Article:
Herald JournalHerald Journal, July 28, 2003

Two young pedestrians are injured on Hwy. 12

By Lynda Jensen

Two young pedestrians sustained minor injuries while attempting to cross Highway 12 near Bergies in Howard Lake July 20.

Kelsye Jones, 12, and Andrea Voves, 12, both of Howard Lake, were crossing the highway southbound at 6:45 p.m. when they were struck by a westbound 1993 Ford Taurus driven by Audrey Tack, 71, of Cokato.

Jones sustained a broken nose, swelling in her right knee, bumps and bruises, said her mother Bobbie Jones.

Voves was thrown over the vehicle, landing on the trunk, Bobbie Jones said. She received a broken toe, and many bumps and bruises.

"They're banged up pretty good," she said. "But it's a miracle (they're OK)."

The girls were one foot away from the crosswalk, about 12 feet into the street when they were struck, Jones said. The girls were coming back from Tom Thumb, on their way to Voves' house.

Both were treated and released, with Jones being taken to the medical facility in Waconia and Voves taken to Buffalo Hospital, said State Trooper Eric Mathwig, who was at the scene.

The accident follows an unrelated pedestrian accident in November that resulted in the death of Rhoda Jean Peterson-Shealy, 55, of Howard Lake.

In Shealy's case, she was walking southbound in the crosswalk located in front of the Old Town Gallery at 5:30 p.m., when she was struck by a 1991 Chevrolet Suburban.

Both accidents are following the reconstruction of Highway 12, which removed on street parking and added turn lanes to the design.

Waiting for a stoplight

Of course, many Howard Lake voices once again are asking for a stoplight ­ which is all up to the Minnesota Department of Transportation.

In the past, and in other communities, MnDOT has demonstrated time-worn foot dragging about installing stoplights, such as the one recently installed at Highway 15 and Highway 12 in Dassel. The City of Dassel waited more than seven years for it.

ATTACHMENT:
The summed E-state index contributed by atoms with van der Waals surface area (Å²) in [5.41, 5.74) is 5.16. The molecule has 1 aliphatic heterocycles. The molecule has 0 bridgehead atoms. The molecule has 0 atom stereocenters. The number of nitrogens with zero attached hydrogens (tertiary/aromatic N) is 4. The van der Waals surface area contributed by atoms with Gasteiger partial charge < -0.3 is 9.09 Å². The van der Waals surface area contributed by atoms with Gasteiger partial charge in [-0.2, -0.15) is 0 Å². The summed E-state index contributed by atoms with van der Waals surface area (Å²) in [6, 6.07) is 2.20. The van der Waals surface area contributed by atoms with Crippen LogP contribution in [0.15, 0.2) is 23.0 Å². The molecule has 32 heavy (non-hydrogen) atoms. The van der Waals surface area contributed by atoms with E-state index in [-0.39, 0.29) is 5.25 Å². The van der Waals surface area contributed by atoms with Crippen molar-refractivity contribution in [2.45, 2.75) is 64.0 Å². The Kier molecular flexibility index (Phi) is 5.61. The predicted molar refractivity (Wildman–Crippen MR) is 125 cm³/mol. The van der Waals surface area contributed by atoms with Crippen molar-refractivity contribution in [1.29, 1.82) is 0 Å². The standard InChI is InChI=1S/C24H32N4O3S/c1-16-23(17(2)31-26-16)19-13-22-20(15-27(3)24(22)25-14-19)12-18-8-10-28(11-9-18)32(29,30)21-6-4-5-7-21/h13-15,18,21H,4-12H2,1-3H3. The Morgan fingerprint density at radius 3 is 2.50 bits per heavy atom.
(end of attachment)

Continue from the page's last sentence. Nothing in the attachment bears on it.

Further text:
"We've worked for years on a stoplight," Mayor Gerry Smith commented, saying that the council has little say over a US highway managed by the state.

The last push for a stoplight was last year, for a light to be located at Wright County Road 6 (on the east end of town) and Highway 12 ­ pressed by State Sen. Steve Dille-R (Dassel). This did not succeed.

"We found it was close to, but not meeting signal warrants (criteria)," Assistant Traffic Engineer Tom Dumont of the Minnesota Department of Transportation said of the city, according to a study done by MnDOT in February 2002.

In fact, a letter from Transportation District Engineer Bob Busch indicated that MnDOT actually thought Highway 12 and Wright County Road 6 (at the east end of town) would incur more accidents, because its crash history is so low.

A crash history revealed two accidents over five years for this intersection. The number of accidents at that intersection would probably increase to five or six, which would exceed the two crashes, Busch wrote.

Smith pointed to the 10 or so serious accidents that took place in Dassel, before the City of Dassel successfully obtained a stoplight.

Interestingly enough, the City of Montrose ­ which has a stoplight ­ recently had a request from Fire Chief Mike Marketon to make the lights change again; since the light is steady green due to construction on Wright County Road 12 and Highway 25.

The reason? "You can't get on the road or cross it," Marketon said.

Making the lights change is also up to MnDOT.

What is the criteria for a stoplight?

The state requires several criteria to be met before a stoplight is installed.

Stoplights are constructed based on state law that strictly regulates whether one is installed or not, said Assistant Traffic Engineer Tom Dumont of the Minnesota Department of Transportation.

The criteria are called "warrants," and set forth exactly what must be met before a stoplight is installed, Dumont said.

The warrants are set by state law, not by MnDOT, he said.

For example, one of the warrants that may be met is if there are five or more "correctable" accidents per year, Dumont said.

Correctable means that the crash would have been prevented by a stoplight, he said. An example of a correctable crash is a "right angle" crash, or what is typically known as a T-bone crash. These are generally fairly serious, he said.

Warrants include some of the following, determined by engineering studies:

  • the number of crashes per year,
  • amount of traffic coming from side streets,
  • delays to peak hour traffic,
  • speed and volume of traffic during an eight-hour time frame
  • pedestrian volume
  • conditions of school crossing foot traffic

Regarding pedestrian volume, the criteria dictates that two needs must be met:

1. The pedestrian volume must be 100 or more people for each of any four hours, or 190 or more during any one hour, and

2. There are fewer than 60 gaps per hour in the traffic stream of adequate length to allow pedestrians to cross during the same period when the pedestrian volume criterion is satisfied..

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